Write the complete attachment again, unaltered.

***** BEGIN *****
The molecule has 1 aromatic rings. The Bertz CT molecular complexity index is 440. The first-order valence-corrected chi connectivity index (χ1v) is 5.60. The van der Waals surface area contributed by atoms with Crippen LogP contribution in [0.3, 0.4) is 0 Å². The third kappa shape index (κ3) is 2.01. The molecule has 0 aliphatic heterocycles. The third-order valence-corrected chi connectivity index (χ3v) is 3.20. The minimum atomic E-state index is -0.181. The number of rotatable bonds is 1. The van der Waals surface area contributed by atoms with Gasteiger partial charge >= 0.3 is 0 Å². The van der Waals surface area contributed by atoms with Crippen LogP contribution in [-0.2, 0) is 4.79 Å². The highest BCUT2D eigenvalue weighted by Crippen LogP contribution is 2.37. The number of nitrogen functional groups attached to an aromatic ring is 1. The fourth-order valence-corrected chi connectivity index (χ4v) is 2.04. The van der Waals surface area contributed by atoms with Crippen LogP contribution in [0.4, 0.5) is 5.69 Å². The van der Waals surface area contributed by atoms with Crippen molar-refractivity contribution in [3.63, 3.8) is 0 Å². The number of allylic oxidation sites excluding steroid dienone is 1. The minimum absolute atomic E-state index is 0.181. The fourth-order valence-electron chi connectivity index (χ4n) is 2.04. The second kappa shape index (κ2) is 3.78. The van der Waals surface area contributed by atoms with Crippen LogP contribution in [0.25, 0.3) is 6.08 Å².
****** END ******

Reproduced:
The molecule has 1 aromatic rings. The Bertz CT molecular complexity index is 440. The first-order valence-corrected chi connectivity index (χ1v) is 5.60. The van der Waals surface area contributed by atoms with Crippen LogP contribution in [0.3, 0.4) is 0 Å². The third kappa shape index (κ3) is 2.01. The molecule has 0 aliphatic heterocycles. The third-order valence-corrected chi connectivity index (χ3v) is 3.20. The minimum atomic E-state index is -0.181. The number of rotatable bonds is 1. The van der Waals surface area contributed by atoms with Gasteiger partial charge >= 0.3 is 0 Å². The van der Waals surface area contributed by atoms with Crippen LogP contribution in [-0.2, 0) is 4.79 Å². The highest BCUT2D eigenvalue weighted by Crippen LogP contribution is 2.37. The number of nitrogen functional groups attached to an aromatic ring is 1. The fourth-order valence-corrected chi connectivity index (χ4v) is 2.04. The van der Waals surface area contributed by atoms with Crippen LogP contribution in [0.4, 0.5) is 5.69 Å². The van der Waals surface area contributed by atoms with Crippen molar-refractivity contribution in [3.63, 3.8) is 0 Å². The number of allylic oxidation sites excluding steroid dienone is 1. The minimum absolute atomic E-state index is 0.181. The fourth-order valence-electron chi connectivity index (χ4n) is 2.04. The second kappa shape index (κ2) is 3.78. The van der Waals surface area contributed by atoms with Crippen LogP contribution in [0.25, 0.3) is 6.08 Å².